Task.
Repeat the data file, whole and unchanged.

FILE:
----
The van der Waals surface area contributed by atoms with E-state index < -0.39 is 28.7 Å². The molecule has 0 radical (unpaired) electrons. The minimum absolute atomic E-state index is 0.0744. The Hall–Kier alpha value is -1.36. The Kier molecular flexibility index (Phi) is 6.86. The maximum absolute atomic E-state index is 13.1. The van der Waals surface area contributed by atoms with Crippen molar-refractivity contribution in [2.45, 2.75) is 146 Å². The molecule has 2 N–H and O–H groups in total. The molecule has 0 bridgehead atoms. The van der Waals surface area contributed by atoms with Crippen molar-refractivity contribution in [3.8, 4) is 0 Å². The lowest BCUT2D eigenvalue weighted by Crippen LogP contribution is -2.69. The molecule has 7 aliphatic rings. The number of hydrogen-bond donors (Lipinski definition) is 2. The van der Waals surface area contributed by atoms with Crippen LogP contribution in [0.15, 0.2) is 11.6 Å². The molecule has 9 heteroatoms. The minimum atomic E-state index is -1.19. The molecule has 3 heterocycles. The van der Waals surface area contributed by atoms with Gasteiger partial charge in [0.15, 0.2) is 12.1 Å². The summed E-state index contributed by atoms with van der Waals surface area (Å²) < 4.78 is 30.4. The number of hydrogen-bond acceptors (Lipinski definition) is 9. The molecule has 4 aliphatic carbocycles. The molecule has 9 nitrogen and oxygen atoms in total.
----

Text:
The van der Waals surface area contributed by atoms with E-state index < -0.39 is 28.7 Å². The molecule has 0 radical (unpaired) electrons. The minimum absolute atomic E-state index is 0.0744. The Hall–Kier alpha value is -1.36. The Kier molecular flexibility index (Phi) is 6.86. The maximum absolute atomic E-state index is 13.1. The van der Waals surface area contributed by atoms with Crippen molar-refractivity contribution in [2.45, 2.75) is 146 Å². The molecule has 2 N–H and O–H groups in total. The molecule has 0 bridgehead atoms. The van der Waals surface area contributed by atoms with Crippen molar-refractivity contribution in [3.8, 4) is 0 Å². The lowest BCUT2D eigenvalue weighted by Crippen LogP contribution is -2.69. The molecule has 7 aliphatic rings. The number of hydrogen-bond donors (Lipinski definition) is 2. The van der Waals surface area contributed by atoms with Crippen LogP contribution in [0.15, 0.2) is 11.6 Å². The molecule has 9 heteroatoms. The minimum atomic E-state index is -1.19. The molecule has 3 heterocycles. The van der Waals surface area contributed by atoms with Gasteiger partial charge in [0.15, 0.2) is 12.1 Å². The summed E-state index contributed by atoms with van der Waals surface area (Å²) < 4.78 is 30.4. The number of hydrogen-bond acceptors (Lipinski definition) is 9. The molecule has 4 aliphatic carbocycles. The molecule has 9 nitrogen and oxygen atoms in total.